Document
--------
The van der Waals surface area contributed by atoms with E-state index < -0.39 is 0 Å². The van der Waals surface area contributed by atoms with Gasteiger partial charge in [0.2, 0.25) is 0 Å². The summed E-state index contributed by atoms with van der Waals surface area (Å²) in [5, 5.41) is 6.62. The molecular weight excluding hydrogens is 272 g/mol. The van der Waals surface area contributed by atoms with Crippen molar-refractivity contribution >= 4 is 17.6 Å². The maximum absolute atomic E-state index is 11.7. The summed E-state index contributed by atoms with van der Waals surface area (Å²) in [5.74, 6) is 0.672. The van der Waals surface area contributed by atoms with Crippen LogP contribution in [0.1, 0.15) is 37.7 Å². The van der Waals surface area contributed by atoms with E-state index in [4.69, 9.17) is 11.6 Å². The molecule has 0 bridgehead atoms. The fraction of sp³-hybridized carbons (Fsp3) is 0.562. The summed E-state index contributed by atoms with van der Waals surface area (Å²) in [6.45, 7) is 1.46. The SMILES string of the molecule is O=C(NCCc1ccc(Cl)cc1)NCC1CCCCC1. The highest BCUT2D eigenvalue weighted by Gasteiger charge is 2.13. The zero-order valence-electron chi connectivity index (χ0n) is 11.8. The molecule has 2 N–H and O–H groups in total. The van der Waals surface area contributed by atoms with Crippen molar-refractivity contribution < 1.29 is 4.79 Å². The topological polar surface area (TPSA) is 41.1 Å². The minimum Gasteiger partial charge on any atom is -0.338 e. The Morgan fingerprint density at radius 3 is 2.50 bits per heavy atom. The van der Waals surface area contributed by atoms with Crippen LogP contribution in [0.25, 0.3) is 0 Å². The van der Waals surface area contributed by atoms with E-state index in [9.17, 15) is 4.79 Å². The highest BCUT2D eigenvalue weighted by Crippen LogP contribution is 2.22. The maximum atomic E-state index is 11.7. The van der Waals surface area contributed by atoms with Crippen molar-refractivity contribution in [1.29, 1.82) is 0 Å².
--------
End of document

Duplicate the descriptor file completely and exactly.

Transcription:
The van der Waals surface area contributed by atoms with E-state index < -0.39 is 0 Å². The van der Waals surface area contributed by atoms with Gasteiger partial charge in [0.2, 0.25) is 0 Å². The summed E-state index contributed by atoms with van der Waals surface area (Å²) in [5, 5.41) is 6.62. The molecular weight excluding hydrogens is 272 g/mol. The van der Waals surface area contributed by atoms with Crippen molar-refractivity contribution >= 4 is 17.6 Å². The maximum absolute atomic E-state index is 11.7. The summed E-state index contributed by atoms with van der Waals surface area (Å²) in [5.74, 6) is 0.672. The van der Waals surface area contributed by atoms with Crippen LogP contribution in [0.1, 0.15) is 37.7 Å². The van der Waals surface area contributed by atoms with E-state index in [4.69, 9.17) is 11.6 Å². The molecule has 0 bridgehead atoms. The fraction of sp³-hybridized carbons (Fsp3) is 0.562. The summed E-state index contributed by atoms with van der Waals surface area (Å²) in [6.45, 7) is 1.46. The SMILES string of the molecule is O=C(NCCc1ccc(Cl)cc1)NCC1CCCCC1. The highest BCUT2D eigenvalue weighted by Gasteiger charge is 2.13. The zero-order valence-electron chi connectivity index (χ0n) is 11.8. The molecule has 2 N–H and O–H groups in total. The van der Waals surface area contributed by atoms with Crippen molar-refractivity contribution < 1.29 is 4.79 Å². The topological polar surface area (TPSA) is 41.1 Å². The minimum Gasteiger partial charge on any atom is -0.338 e. The Morgan fingerprint density at radius 3 is 2.50 bits per heavy atom. The van der Waals surface area contributed by atoms with Crippen LogP contribution in [0.25, 0.3) is 0 Å². The van der Waals surface area contributed by atoms with E-state index in [9.17, 15) is 4.79 Å². The highest BCUT2D eigenvalue weighted by Crippen LogP contribution is 2.22. The maximum atomic E-state index is 11.7. The van der Waals surface area contributed by atoms with Crippen molar-refractivity contribution in [1.29, 1.82) is 0 Å².